Most heat an ultralight brake would get is from a good set of brakes, and being used severely. The other issue is water ingress and lack of grease. (not being serviced or seal failure.)  A good marine high temp grease should cover it.. As said,  a grease is just oil in a metallic stearate ( usually lithium soap) to stop it running out  of where you have put it. Some greases are OK with rubber and used in conventional brake systems (not mineral oil).  That's SPECIAL rubber grease in a tube. and NOT for bearings. Some aero brake systems use mineral oil. and have special seal material to cope with it.  I have to mention this so there's no confusion .  The most important thing with your wheel bearings is the adjustment  unless it's sealed bearing with fixed spacers. .Nev

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In light aircraft operated mostly in Day VMC conditions below 10,000 ft, the biggest destroyers of wheel bearings are water and grit which are thrown up from the ground surface when the wheels are in contact with it. 

 

To extend the life of the bearings, it is advisable to remove them for servicing every 100 hours or at a minimum, annually. Service the bearings more often if the aircraft is operated from unsealed runways. Servicing involves washing all the grease and muck from them in an solvent bath.  After drying with a blast of air they must be packed with grease. A word of CAUTION. While it is fun to put the bearing on your thumb and get it to spin by blowing pressurized air across the outer shell, the friction generated if the bearing is dry can cause damage.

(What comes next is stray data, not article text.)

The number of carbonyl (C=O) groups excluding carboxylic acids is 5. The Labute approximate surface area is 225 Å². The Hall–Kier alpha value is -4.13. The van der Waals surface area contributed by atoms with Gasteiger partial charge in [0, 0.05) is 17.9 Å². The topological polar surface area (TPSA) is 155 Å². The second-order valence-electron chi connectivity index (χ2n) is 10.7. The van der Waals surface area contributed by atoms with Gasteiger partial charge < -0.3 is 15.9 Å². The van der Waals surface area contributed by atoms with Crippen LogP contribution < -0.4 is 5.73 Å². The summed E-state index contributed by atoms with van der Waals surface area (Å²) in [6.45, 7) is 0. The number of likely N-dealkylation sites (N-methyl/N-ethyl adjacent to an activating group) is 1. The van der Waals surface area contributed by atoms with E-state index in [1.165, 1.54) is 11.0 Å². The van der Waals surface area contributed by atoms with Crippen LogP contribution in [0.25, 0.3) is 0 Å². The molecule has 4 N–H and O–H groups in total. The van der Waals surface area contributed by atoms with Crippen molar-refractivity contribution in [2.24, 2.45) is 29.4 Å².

Here's some advice on choosing a grease suitable for light aircraft wheel bearings:  https://www.skylinkintl.com/blog/wheel-bearing-grease

 

This is how to properly pack grease into a bearing:

 

https://www.google.com/search?q=how+to+pack+a+bearing+with+grease&rlz=1C1GGRV_enAU749AU749&oq=how+to+pack+a+bearing&aqs=chrome.1.69i57j0l5.8460j0j7&sourceid=chrome&ie=UTF-8#kpvalbx=1

 

 

 

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Grease seals really are the weak point in wheel bearings. I always use a minimum of double-lip seals, and triple-lip seals, if they're available.

Once a small amount of water gets inside a bearing housing, it will create corrosion on the exposed surfaces of the rollers and races, when the bearing is sitting still for an extended period, and when it goes through regular temperature and humidity changes.

I've always had a great deal of success with protecting trailer wheel bearings by fabricating a thick felt washer that is then coated with grease on one side, and slid (with a tight fit) onto the axle, prior to hub assembly.

The thick felt washer is positioned with the greased side against the inner bearing seal, and it thus acts as a simple additional labryinthine face seal, to further protect and enhance the regular lip seals performance.

This is particularly effective on trailers used on unsealed roads as the stones flung up by the towing vehicle really hammer the regular lip seals. I'm not sure if it's possible to do the same for light aircraft wheel bearings, lack of room might be a problem there.

Edited by onetrack
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Car wheel bearings these days are sealed bearings and they do indeed last for decades and thousands of hours.  On gliders ( the first glass gliders are approaching 50 years old now ) there are several sealed bearings which are difficult to remove. In the worst case, you need to cut a hole in the structure to get at the bearing. Other unsealed bearings need tricks like super-long tubes attached to rods to lubricate them. Felt discs like onetrack uses have been used and a hypodermic needle might be the only way to inject some oil in there.